Accra has appealing socio-cultural outlook. Like other African capital cities, Accra has its own distinctive ethno-cultural identities. The Ga culture is deeply rooted and welcoming. The inter-religious tolerance within the city is pleasing. The coastal savanna identity is admirable. Its natural features such as the Achimota Forest Reserve, coastal reefs and the Odaw[na] River have undeveloped tourism appeals.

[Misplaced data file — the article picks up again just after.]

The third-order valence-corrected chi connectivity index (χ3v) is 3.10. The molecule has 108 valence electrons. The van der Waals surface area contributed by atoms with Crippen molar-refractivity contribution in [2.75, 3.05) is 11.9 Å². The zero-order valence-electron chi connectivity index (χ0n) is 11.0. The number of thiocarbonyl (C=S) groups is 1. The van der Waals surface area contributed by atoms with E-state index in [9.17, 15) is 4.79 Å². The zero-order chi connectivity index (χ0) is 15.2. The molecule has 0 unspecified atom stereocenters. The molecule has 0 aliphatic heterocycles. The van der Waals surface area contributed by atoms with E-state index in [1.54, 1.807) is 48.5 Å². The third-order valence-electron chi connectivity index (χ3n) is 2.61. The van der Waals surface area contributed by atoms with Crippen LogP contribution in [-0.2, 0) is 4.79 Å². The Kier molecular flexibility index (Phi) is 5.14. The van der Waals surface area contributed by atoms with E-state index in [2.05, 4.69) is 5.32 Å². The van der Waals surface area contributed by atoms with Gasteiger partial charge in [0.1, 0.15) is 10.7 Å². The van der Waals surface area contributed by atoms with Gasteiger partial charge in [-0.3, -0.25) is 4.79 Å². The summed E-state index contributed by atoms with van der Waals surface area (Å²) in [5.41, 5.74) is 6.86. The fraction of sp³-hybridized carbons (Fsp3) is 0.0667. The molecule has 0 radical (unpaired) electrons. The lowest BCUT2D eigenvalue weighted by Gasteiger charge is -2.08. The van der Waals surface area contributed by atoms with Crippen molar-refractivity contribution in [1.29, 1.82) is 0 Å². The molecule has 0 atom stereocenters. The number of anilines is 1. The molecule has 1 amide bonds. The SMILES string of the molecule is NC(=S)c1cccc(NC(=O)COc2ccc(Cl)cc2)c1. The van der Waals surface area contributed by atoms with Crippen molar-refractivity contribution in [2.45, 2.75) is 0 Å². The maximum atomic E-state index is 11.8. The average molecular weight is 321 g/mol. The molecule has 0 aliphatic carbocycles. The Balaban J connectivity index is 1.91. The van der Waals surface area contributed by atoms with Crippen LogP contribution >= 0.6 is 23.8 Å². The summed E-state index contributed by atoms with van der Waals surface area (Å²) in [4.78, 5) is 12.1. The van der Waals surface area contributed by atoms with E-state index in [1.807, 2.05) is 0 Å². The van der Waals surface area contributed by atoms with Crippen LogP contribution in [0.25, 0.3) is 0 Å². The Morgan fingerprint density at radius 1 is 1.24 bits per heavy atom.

Is there any city where everything about urban living is complete? Inequality exists in Accra paving several areas for institutional collaborations and development interventions. Urban diseconomies of scale are testing the completeness of Accra city, including flooding, wastes, hunger, child streetism, and in-work poverty. Think about how street children are able to buy 500ml of drinking water? Recently, temptation by digital violence to deliberately cause human sufferings has been trans-territorially introduced. As the UN Millennium Development Goals targeted at redressing some of these urban issues are slowly getting to an end, the UN Sustainable Development Goals(SDGs) are rapidly surfacing. Besides the challenges that may be posed by climate change and extreme poverty, accepting the SDGs and demonstrating commitment to it by implementing integrated initiatives to eliminate urban inequality, decongest slums and streets, improve service delivery and expand energy opportunities will do well for transforming Accra into a sustainable and an inclusive city everyone will love to live in.